CAVUTO: You say 18 percent, to get back to that level. Do you think all comparable tax rates should begin at around that level?

    JINDAL: No, I'm saying, Neil, that you start by saying, all right, if the government is spending 18 percent of the economy, then you can figure out, how do you get a lower, flatter tax right now?

    CAVUTO: Got you.

    JINDAL: But the rates are very high. But then there are carve-outs, so not everybody has to pay those taxes.

    And that's kind of -- that's ridiculous. Right now, if you have got a lobbyist, if you're connected, you can get special treatment. So, you figure out what the core functions of the federal government are, not all the nonsense they're trying like Obamacare and all this stuff they're trying to do today.

    I think it should be about -- and I think they should cap it, by the way. I think we need a constitutional amendment saying the federal government shouldn't grow faster than our economy, than our private sector economy, so they don't keep spending more while our paychecks aren't growing.

    CAVUTO: All right. Now, I'm sounding obnoxious, and I apologize.

    If you became president -- and you're in that short list to possibly run for president -- are you telling me that you would advocate cutting all tax rates across the board, including that top one, or what?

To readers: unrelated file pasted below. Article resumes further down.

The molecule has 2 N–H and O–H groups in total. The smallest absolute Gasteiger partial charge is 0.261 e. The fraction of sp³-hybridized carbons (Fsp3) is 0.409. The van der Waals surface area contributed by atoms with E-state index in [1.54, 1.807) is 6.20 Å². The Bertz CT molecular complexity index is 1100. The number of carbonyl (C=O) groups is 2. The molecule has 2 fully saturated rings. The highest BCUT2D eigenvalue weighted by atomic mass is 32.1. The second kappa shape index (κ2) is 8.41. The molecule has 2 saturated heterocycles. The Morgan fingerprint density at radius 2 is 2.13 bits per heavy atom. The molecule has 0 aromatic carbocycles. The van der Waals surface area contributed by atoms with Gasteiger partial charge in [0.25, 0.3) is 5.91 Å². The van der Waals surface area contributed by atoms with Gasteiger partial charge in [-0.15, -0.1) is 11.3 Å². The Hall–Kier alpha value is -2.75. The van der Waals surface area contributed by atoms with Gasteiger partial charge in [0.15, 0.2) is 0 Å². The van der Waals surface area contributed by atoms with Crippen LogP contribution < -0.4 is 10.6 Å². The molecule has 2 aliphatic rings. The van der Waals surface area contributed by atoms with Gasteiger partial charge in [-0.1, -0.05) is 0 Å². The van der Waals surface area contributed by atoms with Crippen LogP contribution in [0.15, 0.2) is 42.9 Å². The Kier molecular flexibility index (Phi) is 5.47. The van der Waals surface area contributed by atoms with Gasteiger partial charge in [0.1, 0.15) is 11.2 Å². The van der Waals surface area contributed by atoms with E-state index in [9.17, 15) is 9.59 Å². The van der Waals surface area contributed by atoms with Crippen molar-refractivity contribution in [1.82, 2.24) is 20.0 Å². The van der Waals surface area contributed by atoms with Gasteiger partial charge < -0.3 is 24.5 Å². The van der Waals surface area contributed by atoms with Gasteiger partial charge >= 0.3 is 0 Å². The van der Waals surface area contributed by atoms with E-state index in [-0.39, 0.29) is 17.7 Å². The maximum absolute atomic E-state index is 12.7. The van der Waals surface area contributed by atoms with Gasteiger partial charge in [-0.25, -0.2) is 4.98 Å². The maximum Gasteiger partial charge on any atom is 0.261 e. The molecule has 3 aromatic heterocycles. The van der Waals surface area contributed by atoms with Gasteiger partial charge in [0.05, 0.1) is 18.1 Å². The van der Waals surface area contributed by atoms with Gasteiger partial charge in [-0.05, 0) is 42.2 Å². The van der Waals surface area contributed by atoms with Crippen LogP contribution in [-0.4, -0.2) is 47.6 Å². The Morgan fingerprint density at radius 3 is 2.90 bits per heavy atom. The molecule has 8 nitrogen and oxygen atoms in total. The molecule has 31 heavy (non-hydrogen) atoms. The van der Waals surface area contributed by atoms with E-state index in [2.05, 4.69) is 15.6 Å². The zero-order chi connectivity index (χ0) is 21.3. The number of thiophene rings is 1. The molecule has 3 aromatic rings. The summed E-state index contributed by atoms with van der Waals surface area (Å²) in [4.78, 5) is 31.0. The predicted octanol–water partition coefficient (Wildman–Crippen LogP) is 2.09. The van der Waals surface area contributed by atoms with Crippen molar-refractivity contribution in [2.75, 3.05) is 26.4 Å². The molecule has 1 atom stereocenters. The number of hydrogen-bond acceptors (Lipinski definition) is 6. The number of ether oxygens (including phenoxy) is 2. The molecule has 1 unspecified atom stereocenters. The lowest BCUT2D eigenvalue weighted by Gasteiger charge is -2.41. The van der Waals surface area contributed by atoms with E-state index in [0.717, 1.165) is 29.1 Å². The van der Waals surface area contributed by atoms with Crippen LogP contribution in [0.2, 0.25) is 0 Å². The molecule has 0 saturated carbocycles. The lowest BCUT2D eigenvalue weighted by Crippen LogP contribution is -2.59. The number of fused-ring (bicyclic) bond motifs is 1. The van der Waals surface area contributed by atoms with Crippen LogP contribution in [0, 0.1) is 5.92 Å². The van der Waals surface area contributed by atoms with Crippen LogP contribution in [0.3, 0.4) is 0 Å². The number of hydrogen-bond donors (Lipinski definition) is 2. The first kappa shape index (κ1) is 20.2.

JINDAL: Absolutely. I think rates need to be lower on everybody.

    (CROSSTALK)

    CAVUTO: Can you give me a hint of what you would bring them to?

    JINDAL: But, again, I think, Neil, the way you figure that out is if you say what -- first, you have got to cut spending, prioritize what the federal government should and shouldn't be doing. I have said it, a target of 18 percent.

    CAVUTO: Right. Right.

    JINDAL: And then you can figure out what your flat tax rates are.

    You figure out, what is the cost? Right now, the real problem is, we don't even know the real cost of all the giveaways and hidden subsidies and carve-outs there are in the tax codes. We know there are plenty of folks that can hire lobbyists, aren't paying the same rate that you and I pay.

    But that's how you figure out what your rates should be. But they definitely should be lower than they are today. They should definitely be flatter. Look, we have done that in the state of Louisiana. We have cut our budget 26 percent. We have cut -- largest income tax cut in our state's industry.